Evidence of this trend continues today. Our most aggressive world leaders tend to focus on external threats, followed by promises to protect "us" from "them."
The Benefits of Leadership and Followership
Our ancestors enjoyed the same benefits of leadership that many kinky doms seek today, like respect, prestige, control, privileges, and heightened sexual appeal.
Likewise, their followers were motivated by many of the reasons bottoms are attracted to submission in BDSM. They could take a backseat and thereby avoid the responsibility and pressure leadership entailed. Rather than having to mull through the best course of action for a given situation, they were simply required to put their faith in their leaders and act. For many of us, following the direction of a skilled leader is far more calming than the alternative.
How Dominance Differs for Humans and Animals
Animals who are members of social species, like chimpanzees and gorillas, have to compete with their peers for things like food and sexual partners, and stronger animals thrive at the expense of weaker ones who fear aggression. The hierarchy of leadership and followership reduces violence within these groups.
In human societies, however, enthusiastic cooperation is important for survival. We're a lot less likely to willingly fall in line behind leaders who act like complete dicks. We prefer to follow people who display integrity and generosity because we know we're more likely to personally benefit. We also possess the cognitive skills to gang up on leaders who abuse their power.
In short, our leaders can't maintain their status without our consent. Those who try to do so are punished by way of ruined reputations, criticism, disobedience, abandonment and even murder.
I can think of a few awful doms who suffered several of these consequences in my local kink scene. (All except the murder part, fortunately.) Accountability is one of the main benefits of an organized BDSM community. Would-be abusers have to be kept in check so the rest of us can have nice things.
The Clash Between Innate Psychology and Modern Society
The problem with evolutionary psychology is that our brains adapted to help us thrive in the African savanna, an environment most of us no longer inhabit. Many of our innate psychological mechanisms no longer make sense or align with modern conditions.
For example, we still tend to place tall men in management positions. Choosing leaders who were physically imposing and fuelled by testosterone made sense when tribal warfare reigned, but is little more than an aesthetic preference in a world where few leaders actually go to battle.
Another problem is that leaders these days have far more power than our ancestors who ruled the roost. Overthrowing shitty leaders was relatively easy for dissatisfied groups back in the day, but nearly impossible in modern corrupt societies and organizations that have been structured to benefit those in charge.
Our innate psychology tells us that giving power to certain types of leaders will enable our survival. With modern life, however, many aren't so sure this still applies. The empowering spread of knowledge has levelled the playing field somewhat, making traditional hierarchical relationships both undesirable and largely unnecessary.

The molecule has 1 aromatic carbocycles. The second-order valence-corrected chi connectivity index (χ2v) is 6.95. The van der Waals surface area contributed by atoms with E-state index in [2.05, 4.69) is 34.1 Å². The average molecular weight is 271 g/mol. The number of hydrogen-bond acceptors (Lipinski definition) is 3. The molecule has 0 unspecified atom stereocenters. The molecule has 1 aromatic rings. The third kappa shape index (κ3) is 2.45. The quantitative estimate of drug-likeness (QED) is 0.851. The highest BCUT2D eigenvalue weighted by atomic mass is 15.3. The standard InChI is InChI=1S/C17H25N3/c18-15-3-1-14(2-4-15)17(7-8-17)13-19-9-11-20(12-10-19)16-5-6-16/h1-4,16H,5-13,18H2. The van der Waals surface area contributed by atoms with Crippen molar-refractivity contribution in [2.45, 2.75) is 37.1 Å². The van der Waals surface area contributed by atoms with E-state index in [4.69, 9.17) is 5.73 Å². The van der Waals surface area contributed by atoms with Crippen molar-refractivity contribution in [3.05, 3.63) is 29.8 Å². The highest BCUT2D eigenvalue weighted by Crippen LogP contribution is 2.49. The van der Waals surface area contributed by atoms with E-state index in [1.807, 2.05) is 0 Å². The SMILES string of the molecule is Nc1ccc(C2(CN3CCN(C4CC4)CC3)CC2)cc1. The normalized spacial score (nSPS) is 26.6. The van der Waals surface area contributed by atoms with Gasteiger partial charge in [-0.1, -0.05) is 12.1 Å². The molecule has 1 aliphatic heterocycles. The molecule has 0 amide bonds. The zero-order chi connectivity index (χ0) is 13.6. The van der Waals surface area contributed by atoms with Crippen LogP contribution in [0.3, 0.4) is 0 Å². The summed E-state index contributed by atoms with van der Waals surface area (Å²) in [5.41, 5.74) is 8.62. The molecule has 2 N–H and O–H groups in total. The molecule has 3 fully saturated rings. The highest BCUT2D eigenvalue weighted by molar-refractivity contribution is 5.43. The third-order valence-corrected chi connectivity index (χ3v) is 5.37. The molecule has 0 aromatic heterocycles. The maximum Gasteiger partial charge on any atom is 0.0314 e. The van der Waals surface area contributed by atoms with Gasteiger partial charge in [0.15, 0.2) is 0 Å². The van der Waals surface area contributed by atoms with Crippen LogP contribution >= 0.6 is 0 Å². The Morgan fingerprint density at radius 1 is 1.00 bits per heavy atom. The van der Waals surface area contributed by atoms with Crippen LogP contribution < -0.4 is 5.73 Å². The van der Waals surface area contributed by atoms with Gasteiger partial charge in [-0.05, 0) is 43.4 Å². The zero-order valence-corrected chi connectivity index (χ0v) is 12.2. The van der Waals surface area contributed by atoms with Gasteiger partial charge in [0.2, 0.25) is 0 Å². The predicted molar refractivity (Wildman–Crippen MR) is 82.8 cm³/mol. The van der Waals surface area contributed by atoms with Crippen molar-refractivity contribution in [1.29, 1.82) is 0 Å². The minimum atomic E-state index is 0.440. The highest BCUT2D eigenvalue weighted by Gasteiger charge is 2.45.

How Can We Use Our Innate Psychology to Benefit Our Modern Relationships?
ELT argues that adapting how we approach leadership and followership can help us overcome the types of clashes mentioned above, thereby creating more effective and enjoyable dynamics within our relationships, specifically within groups.
Skilled business managers, for example, motivate their teams to participate in the success of the organization rather than ruling with an iron fist, which creates resentment, fear, and an overall shitty work culture. Organizations do better when their participants are happy and want the group as a whole to succeed.
We can also apply this to our kinky partnerships by crafting D/s dynamics that benefit everyone involved and include input from both (or all) participants.
As a functional switch in BDSM, I prefer to submit, but have topped many times. While dominating my partners, I always ask myself, "Will this benefit them somehow? Are they going to look back and see what I'm doing to them now as a positive thing?"
To answer these questions during play, I need to understand my partners and their desires, fears, goals and ways of thinking.
And as a sub, I've developed a keen awareness of whether a top I'm playing with is focusing on my needs, their own, or both simultaneously. If I perceive it's the first or second option rather than the third, I'm out. If the purpose of playtime is to create scenes for mutual benefit, I'll be game for the majority of ideas my tops bring to the table.
In the BDSM world, we must constantly wrangle with the challenge of explaining to outsiders and beginners how power exchange operates behind the curtain. When people get the wrong idea about how to approach domination and submission in consensual ways, they can easily behave abusively and then wonder why the experience didn't turn out well.
Meeting the Needs of All Involved
We all face considerable challenges in making our relationships work, on both micro and macro scales. We want everyone to feel valued, respected, safe, and equal these days, but power dynamics still undeniably must play a role for society to function. Furthermore, we crave the power dynamics involved in leadership and followership. They are programmed into our brains and run in our blood.
If we want our relationships to stand the test of time as our ancestors did, we should take a page from their book by approaching both sexual dominance and leadership in a way that's consensual, enjoyable, and beneficial for all involved.